Companies that misrepresent their Broad Based Black Economic Empowerment (BBBEE) status to win government tenders will be exposed, prosecuted and excluded from doing business with the public sector.
This was part of a ‘no nonsense’ posture from the Acting BBBEE Commissioner, Zodwa Ntuli, who was addressing stakeholders. Ntuli’s engagement with stakeholders brings closer the realisation of the entity designed to police and monitor BBBEE.
Ntuli comes across as a tough nut to crack, an attribute well suited for the BBBEE Commissioner position. The position makes Ntuli one of the most powerful civil servants in the country who will from time to time confront and castigate captains of industry.
Ntuli dwelled on the need to flush out fronting during her presentation. She said fronting has become common practice where companies “misrepresent the B-BBEE status and manipulate the application of the codes to defraud government.”
Such culprits should not be allowed to continue to unjustly benefit from government procurement, said Ntuli.
She said that the B-BBEE Act has clearly defined what the Commission should be focusing on based on gaps that existed since the implementation of B-BBEE in 2003.
“Our review has revealed that the monitoring of transformation was not conducted diligently. We therefore must ensure that the Commission closes this gap. B-BBEE cannot continue to be applied in pockets, haphazardly and when people feel like it. We must be able to constantly measure the economic value of BEE transactions and verify whether they are measurable against the National Development Plan imperative of reducing poverty, unemployment and inequality. With this Act as revised now we will be able to zoom in on company reports and interrogate spending patterns to determine whether they are advancing transformation in real and sustainable terms,” said Ntuli.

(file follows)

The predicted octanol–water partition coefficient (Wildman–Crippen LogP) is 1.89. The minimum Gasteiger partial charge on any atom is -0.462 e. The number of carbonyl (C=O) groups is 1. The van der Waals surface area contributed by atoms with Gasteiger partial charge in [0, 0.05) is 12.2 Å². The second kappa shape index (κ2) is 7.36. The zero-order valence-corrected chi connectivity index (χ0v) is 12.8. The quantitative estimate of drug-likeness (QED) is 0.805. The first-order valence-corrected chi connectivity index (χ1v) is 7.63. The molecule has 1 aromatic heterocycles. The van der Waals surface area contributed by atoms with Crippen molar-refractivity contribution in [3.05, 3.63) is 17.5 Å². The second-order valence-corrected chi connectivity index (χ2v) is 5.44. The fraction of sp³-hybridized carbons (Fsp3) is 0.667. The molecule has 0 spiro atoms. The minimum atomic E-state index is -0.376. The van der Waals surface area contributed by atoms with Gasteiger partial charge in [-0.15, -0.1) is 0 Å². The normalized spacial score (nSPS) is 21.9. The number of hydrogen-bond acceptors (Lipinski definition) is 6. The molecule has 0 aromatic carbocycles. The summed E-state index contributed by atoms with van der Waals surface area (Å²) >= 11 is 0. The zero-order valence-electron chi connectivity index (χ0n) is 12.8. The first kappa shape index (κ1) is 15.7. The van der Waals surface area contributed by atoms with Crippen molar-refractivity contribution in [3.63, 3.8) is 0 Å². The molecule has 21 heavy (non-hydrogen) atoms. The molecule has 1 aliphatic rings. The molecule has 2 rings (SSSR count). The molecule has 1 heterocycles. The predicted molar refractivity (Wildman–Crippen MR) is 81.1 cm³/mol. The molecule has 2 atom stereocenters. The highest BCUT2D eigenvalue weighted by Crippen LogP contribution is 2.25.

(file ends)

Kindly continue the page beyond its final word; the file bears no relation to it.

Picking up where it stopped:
She said fronting as a practice started off on a small scale and continued unabated to the point that it became sort of a norm. “Fronting has now become so complex and sophisticated, and made part and parcel of many BEE deals as if it is a legitimate practice. The Commission will focus on eradicating this practice, but more importantly it will focus on putting measures in place to prevent such practice going forward. B-BBEE deals, including those broad-based empowerment schemes will be scrutinized regularly, and monitored to detect this fraudulent practice. Fronting undermines transformation and is unacceptable.”
Ntuli added that there was also misalignment of government legislation to the B-BBEE legislation.
“The B-BBEE Act creates a ‘Trumping Provision’ for BBBEE Act to prevail where there are instances of conflict created by misalignment of legislation. The ‘Trumping Provision’ simply means that if there is a piece of legislation that is not consistent with the B-BBEE legislation, then the BEE legislation will trump the conflicting legislation. The B-BBEE Commission will ensure this is enforced and will monitor how the B-BBEE Act is applied by all government departments and entities,” said Ntuli.
Ntuli said that the Commission would work with government entities and other players to identify those companies that misrepresent their B-BBEE status and manipulate the application of the codes to defraud government, and ensure that they are publicized, prosecuted and ultimately excluded from doing business with any government component. Such culprits should not be allowed to continue to unjustly benefit from government procurement.